The roots of Berkeley’s theory are in Locke. Just before he introduces (William) Molyneaux’s Problem, in his Essay on Human Understanding (IX, 8) Locke states that “When we set before our eyes a round globe of any uniform colour […] it is certain that the idea thereby imprinted on our mind is of a flat circle”. The roundness we think we see, says Locke, is the effect of experience, which differentiates what we see: “…only a plane variously coloured, as is evident in painting.” He does not, however, claim we cannot tell that the sphere is at a distance.
William Molyneaux does claim this, however, in his Dioptrica Nova (1692, 113):
Distance of itself is not to be perceived. For it is a line (or a length) presented to our eye with its end toward us which must therefore be only a point, and that is invisible.
Berkeley expands these ideas in A Essay towards a New Theory of Vision (1709/1732), referenced previously in relation to the Moon Illusion. Berkeley agrees with Molyneaux that distance cannot be seen (II): Continue reading “Small and Far Away: Thomas Kingsmill Abbott”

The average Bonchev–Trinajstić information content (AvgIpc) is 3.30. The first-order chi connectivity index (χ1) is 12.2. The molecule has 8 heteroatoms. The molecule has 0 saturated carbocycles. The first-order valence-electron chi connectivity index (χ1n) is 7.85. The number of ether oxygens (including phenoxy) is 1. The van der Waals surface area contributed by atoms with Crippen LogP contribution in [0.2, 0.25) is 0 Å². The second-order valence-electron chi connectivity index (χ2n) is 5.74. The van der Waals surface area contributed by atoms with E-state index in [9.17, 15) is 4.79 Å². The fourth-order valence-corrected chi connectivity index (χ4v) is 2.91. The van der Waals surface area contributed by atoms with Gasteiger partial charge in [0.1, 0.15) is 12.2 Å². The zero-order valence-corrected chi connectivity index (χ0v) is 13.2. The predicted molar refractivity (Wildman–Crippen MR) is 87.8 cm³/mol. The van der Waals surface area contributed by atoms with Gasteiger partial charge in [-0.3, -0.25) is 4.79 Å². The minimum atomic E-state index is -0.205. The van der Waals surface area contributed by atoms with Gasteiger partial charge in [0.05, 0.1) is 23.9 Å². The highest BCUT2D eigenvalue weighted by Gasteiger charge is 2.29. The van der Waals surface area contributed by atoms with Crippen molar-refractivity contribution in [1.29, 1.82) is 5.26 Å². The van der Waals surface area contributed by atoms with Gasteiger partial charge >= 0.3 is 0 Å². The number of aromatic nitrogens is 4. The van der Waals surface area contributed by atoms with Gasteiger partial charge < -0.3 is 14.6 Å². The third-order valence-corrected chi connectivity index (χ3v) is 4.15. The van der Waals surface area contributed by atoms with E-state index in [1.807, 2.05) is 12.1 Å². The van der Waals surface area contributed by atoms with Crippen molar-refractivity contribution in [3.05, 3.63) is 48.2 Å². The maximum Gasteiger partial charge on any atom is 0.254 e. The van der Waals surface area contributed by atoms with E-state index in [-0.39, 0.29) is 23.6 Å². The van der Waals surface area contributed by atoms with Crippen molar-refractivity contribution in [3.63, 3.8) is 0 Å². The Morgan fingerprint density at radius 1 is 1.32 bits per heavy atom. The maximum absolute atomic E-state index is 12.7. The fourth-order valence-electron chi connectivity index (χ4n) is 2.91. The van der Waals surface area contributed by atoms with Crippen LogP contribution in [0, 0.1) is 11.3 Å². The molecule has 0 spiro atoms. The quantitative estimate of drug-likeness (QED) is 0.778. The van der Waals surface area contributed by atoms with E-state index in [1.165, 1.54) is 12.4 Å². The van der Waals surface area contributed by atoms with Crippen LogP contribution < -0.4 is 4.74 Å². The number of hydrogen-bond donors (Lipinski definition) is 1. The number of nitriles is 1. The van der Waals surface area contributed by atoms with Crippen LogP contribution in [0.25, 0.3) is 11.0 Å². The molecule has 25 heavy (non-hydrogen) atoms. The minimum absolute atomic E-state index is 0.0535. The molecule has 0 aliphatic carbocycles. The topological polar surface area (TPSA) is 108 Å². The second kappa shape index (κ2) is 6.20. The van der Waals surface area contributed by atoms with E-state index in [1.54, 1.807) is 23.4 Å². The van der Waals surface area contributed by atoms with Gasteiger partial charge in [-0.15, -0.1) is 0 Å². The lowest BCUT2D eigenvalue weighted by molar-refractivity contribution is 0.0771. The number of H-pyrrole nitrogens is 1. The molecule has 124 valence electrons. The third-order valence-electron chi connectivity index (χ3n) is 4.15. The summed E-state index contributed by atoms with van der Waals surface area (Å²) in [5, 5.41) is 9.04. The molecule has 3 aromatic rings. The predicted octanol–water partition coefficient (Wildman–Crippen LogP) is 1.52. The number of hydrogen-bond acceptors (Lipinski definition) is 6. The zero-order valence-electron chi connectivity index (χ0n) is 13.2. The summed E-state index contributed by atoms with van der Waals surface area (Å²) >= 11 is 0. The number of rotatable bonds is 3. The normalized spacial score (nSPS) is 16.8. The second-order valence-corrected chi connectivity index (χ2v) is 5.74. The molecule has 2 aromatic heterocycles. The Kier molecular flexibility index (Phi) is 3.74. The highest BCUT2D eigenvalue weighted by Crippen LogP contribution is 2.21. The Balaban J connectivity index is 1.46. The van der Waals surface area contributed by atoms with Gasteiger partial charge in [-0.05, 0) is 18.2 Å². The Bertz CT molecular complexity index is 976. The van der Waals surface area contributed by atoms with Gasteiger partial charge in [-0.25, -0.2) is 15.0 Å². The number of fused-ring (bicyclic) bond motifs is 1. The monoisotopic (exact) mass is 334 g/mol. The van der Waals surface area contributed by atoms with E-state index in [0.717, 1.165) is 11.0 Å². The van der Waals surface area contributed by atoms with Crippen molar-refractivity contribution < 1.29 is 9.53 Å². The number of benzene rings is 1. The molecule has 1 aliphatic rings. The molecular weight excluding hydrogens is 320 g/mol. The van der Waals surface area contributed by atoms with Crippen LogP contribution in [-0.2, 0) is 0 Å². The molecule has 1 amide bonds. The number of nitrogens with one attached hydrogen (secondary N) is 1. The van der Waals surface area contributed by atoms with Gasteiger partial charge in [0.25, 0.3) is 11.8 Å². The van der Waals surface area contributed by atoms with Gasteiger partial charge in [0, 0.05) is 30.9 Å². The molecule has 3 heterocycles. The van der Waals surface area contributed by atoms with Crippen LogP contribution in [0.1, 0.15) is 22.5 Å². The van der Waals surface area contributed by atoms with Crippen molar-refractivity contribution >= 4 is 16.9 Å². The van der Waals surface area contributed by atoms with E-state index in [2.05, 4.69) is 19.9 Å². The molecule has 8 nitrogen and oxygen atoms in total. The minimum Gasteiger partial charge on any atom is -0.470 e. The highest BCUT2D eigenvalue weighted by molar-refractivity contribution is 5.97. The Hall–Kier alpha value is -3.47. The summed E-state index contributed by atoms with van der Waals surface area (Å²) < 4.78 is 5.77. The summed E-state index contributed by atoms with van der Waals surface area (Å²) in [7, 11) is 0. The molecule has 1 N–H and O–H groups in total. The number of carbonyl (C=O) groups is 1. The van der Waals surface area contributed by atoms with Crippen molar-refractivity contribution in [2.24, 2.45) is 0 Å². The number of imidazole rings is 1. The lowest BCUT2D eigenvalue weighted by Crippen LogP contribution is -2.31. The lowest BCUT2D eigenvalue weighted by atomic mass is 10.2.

A five minute documentary on George Boole, creator of Boolean algebra and forefather of the digital age. The memorials mentioned are those in Lincoln where Boole was born. Click here for the Lincoln Boole Foundation, who encourage citizens of Lincoln and the world to celebrate George Boole’s digital legacy -especially in 2014 & 2015, his binary bicentenary.
Mathematician and logician George Boole died 150 years ago today, on 8th December, 1864. Today also marks the start of the year-long schedule of events UCC are running to commemorate Boole, culminating in the bicentenary of his birth on 2nd November 2015 (see GeorgeBoole.com for more).
George Boole was born in Lincoln, the eldest son in a family of modest means. For details of his life as a self-taught mathematician to first professor in UCC (then Queens College Cork) in 1849, where he lived until his death see the detailed biography here.
Boole had a large impact on mathematics, providing the basis for invariant theory, and working on differential and difference equations, and probability. Developments of his work such as set theory and boolean algebra are taught to school children today.
However, of most interest philosophically are The Mathematical Analysis of Logic, and its successor An Investigation of the Laws of Thought, on which are founded the Mathematical Theories of Logic and Probabilities published in 1854. These proposed that ideas expressed in language can be expressed in algebraic form. This combination of philosophical logic and algebra, as DeMorgan said “would not have been believed until it was proved.”